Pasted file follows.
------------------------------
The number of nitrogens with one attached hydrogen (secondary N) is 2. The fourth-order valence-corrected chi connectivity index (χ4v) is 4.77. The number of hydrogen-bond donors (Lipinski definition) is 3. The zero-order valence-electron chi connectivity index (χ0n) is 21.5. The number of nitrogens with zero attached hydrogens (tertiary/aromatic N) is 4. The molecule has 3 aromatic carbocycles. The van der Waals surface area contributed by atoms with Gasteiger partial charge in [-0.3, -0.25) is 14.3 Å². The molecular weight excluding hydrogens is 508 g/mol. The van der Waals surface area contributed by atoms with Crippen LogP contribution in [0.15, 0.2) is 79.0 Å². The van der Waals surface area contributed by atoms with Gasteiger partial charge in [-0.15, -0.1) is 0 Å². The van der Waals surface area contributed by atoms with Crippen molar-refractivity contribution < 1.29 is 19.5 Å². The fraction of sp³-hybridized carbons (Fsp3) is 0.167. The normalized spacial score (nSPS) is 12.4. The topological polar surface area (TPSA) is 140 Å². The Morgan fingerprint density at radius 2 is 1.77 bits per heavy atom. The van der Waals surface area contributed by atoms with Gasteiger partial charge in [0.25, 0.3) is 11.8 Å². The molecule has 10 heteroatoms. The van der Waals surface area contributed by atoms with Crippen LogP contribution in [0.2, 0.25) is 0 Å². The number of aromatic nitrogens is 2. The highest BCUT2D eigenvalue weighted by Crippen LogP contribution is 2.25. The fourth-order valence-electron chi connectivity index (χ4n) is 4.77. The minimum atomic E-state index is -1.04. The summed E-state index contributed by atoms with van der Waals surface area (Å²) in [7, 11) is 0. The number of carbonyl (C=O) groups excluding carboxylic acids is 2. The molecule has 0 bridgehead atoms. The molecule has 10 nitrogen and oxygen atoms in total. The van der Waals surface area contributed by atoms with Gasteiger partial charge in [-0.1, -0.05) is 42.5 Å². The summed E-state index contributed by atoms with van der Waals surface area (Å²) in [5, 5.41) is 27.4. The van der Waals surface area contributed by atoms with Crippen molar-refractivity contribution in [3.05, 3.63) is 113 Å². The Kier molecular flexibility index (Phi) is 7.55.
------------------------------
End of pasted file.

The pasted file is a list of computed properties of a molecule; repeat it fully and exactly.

The number of nitrogens with one attached hydrogen (secondary N) is 2. The fourth-order valence-corrected chi connectivity index (χ4v) is 4.77. The number of hydrogen-bond donors (Lipinski definition) is 3. The zero-order valence-electron chi connectivity index (χ0n) is 21.5. The number of nitrogens with zero attached hydrogens (tertiary/aromatic N) is 4. The molecule has 3 aromatic carbocycles. The van der Waals surface area contributed by atoms with Gasteiger partial charge in [-0.3, -0.25) is 14.3 Å². The molecular weight excluding hydrogens is 508 g/mol. The van der Waals surface area contributed by atoms with Crippen LogP contribution in [0.15, 0.2) is 79.0 Å². The van der Waals surface area contributed by atoms with Gasteiger partial charge in [-0.15, -0.1) is 0 Å². The van der Waals surface area contributed by atoms with Crippen molar-refractivity contribution < 1.29 is 19.5 Å². The fraction of sp³-hybridized carbons (Fsp3) is 0.167. The normalized spacial score (nSPS) is 12.4. The topological polar surface area (TPSA) is 140 Å². The Morgan fingerprint density at radius 2 is 1.77 bits per heavy atom. The van der Waals surface area contributed by atoms with Gasteiger partial charge in [0.25, 0.3) is 11.8 Å². The molecule has 10 heteroatoms. The van der Waals surface area contributed by atoms with Crippen LogP contribution in [0.2, 0.25) is 0 Å². The number of aromatic nitrogens is 2. The highest BCUT2D eigenvalue weighted by Crippen LogP contribution is 2.25. The fourth-order valence-electron chi connectivity index (χ4n) is 4.77. The minimum atomic E-state index is -1.04. The summed E-state index contributed by atoms with van der Waals surface area (Å²) in [7, 11) is 0. The number of carbonyl (C=O) groups excluding carboxylic acids is 2. The molecule has 0 bridgehead atoms. The molecule has 10 nitrogen and oxygen atoms in total. The van der Waals surface area contributed by atoms with Gasteiger partial charge in [-0.1, -0.05) is 42.5 Å². The summed E-state index contributed by atoms with van der Waals surface area (Å²) in [5, 5.41) is 27.4. The van der Waals surface area contributed by atoms with Crippen molar-refractivity contribution in [3.05, 3.63) is 113 Å². The Kier molecular flexibility index (Phi) is 7.55.